Ahead of his gig here next week, the zany comedian tells Andrew Johnston why he's been taking inspiration from a movie legend for his latest show.
One-liner specialist and Mock the Week favourite Milton Jones is embarking on a new quest - concept punnery. The 250-jokes-per-night comedian's latest tour, Milton Jones and the Temple of Daft - which visits Belfast next week - eschews his regular milieu to string the quips together into a storyline. As the title suggests, it has been inspired by Indiana Jones, the style of whom Milton adopts in the show.
"This is about my great-uncle, Sir Randolph Digby Jones," the 50-year-old funnyman explains. "He's an explorer. Basically, previous tours have been lots of jokes in different forms. This is more like one of my Radio 4 shows. It loosely - and I say loosely - follows a kind of adventure-archaeology type story. It started off with me noticing that I had the same surname as Indiana Jones, and it has gone from there."
Milton even dons the movie action hero's trademark headgear. "I do wear a hat at one point," he chuckles, "but not for the whole thing, because people would never see my hair."
The London-born comic enjoys gigging in Belfast. Indeed, he enjoys gigging anywhere audiences appreciate his singular style. "Generally speaking, the further you travel, the more pleased people are to see you," Milton says, even if being far from home has its downsides.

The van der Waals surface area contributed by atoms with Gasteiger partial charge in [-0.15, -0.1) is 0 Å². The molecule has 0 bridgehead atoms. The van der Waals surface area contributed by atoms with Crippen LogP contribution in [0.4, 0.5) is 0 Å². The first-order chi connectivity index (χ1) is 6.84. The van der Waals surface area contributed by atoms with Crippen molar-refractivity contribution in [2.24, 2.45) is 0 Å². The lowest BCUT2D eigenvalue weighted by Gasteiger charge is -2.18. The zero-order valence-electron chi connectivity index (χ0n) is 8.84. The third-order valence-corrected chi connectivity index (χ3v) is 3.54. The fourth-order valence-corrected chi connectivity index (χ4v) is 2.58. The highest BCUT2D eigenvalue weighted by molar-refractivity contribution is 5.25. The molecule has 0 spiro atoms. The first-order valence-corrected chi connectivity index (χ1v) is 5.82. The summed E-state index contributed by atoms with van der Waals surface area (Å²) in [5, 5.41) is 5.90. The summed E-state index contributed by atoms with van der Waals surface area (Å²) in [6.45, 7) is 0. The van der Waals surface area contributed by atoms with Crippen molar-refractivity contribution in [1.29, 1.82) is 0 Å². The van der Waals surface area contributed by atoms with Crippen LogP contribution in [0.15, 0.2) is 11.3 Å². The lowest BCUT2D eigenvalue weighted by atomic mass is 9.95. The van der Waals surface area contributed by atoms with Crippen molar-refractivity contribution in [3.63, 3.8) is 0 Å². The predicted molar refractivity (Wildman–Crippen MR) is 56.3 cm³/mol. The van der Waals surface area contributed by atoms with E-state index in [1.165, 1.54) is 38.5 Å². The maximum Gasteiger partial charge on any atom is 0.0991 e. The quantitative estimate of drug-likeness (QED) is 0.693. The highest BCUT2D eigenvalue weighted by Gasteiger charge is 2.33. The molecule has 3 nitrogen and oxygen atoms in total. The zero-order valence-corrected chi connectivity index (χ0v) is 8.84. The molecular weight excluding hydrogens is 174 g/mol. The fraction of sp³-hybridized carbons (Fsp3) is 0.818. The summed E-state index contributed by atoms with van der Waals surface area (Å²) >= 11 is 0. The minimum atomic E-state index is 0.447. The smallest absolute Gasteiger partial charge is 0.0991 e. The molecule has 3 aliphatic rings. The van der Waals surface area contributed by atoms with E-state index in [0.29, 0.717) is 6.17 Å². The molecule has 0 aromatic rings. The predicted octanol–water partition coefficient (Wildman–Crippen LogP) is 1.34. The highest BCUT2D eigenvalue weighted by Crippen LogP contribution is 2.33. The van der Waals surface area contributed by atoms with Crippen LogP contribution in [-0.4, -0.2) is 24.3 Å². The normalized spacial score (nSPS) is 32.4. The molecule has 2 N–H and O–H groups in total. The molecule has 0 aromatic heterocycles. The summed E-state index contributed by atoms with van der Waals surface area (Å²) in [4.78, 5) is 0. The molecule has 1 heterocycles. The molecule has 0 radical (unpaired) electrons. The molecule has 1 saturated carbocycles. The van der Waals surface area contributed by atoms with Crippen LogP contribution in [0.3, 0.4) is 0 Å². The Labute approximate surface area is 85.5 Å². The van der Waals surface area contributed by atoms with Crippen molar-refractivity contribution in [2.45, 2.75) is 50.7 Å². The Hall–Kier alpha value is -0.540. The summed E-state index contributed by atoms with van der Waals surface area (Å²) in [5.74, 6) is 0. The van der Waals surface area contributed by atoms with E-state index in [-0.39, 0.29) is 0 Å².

"There's nothing worse than talking to hundreds of people, then being the last person out of the car park, going to a hotel, and then the next time you talk to someone properly is when you talk to hundreds of people the next night," he grumbles. "That's a recipe for madness."
Some might say madness is Milton's stock-in-trade, and he does admit that his maverick approach has seen him become somewhat pigeonholed. "On Mock the Week, I sit in the one-liner chair," he says, "and if it's not me, it's Stewart Francis or Gary Delaney - you know, it's the 'odd' bloke. I'm sort of grateful for where it's got me, but if I go for an audition for another show, a sitcom or something, it's quite often as the crazy neighbour. You think, well, I'm glad I've got this audition, but it'd be nice not to have to do that role forever. So, I suppose Temple of Daft is me trying to move things on."
On the subject of Mock the Week, Milton says the programme is as challenging to put together as it is fun to watch. "The way it's set up, it's always seven people trying to get through a door for two," he sighs. "I can't tell you how many times I've had a joke that would have fitted, and I just couldn't get a word in. But I suppose from an outsider's point of view, that's where the dramatic tension is, because you've got all these people trying to get a word in. It kind of makes for absorbing viewing."
And for those people who complain that it's all scripted, Milton insists it's not quite as cynical as that: "We do get some stuff beforehand, but the list is so long that it's every story that happened in the news that didn't involve someone dying over the last week."
Still, Milton feels equally at home with live performances, where his zany wordplay and outlandish appearance have seen him carve out a unique niche on the stand-up circuit.
"I did used to use wax," he notes of his wild hairstyle, "but under lights, that's not so good - it wilts. So, now I use something called Backcomb Dust, which is far drier and keeps your hair higher. I usually say, 'The higher the hair, the thicker the crowd'. Hopefully, in Belfast, I won't have to have it too high!"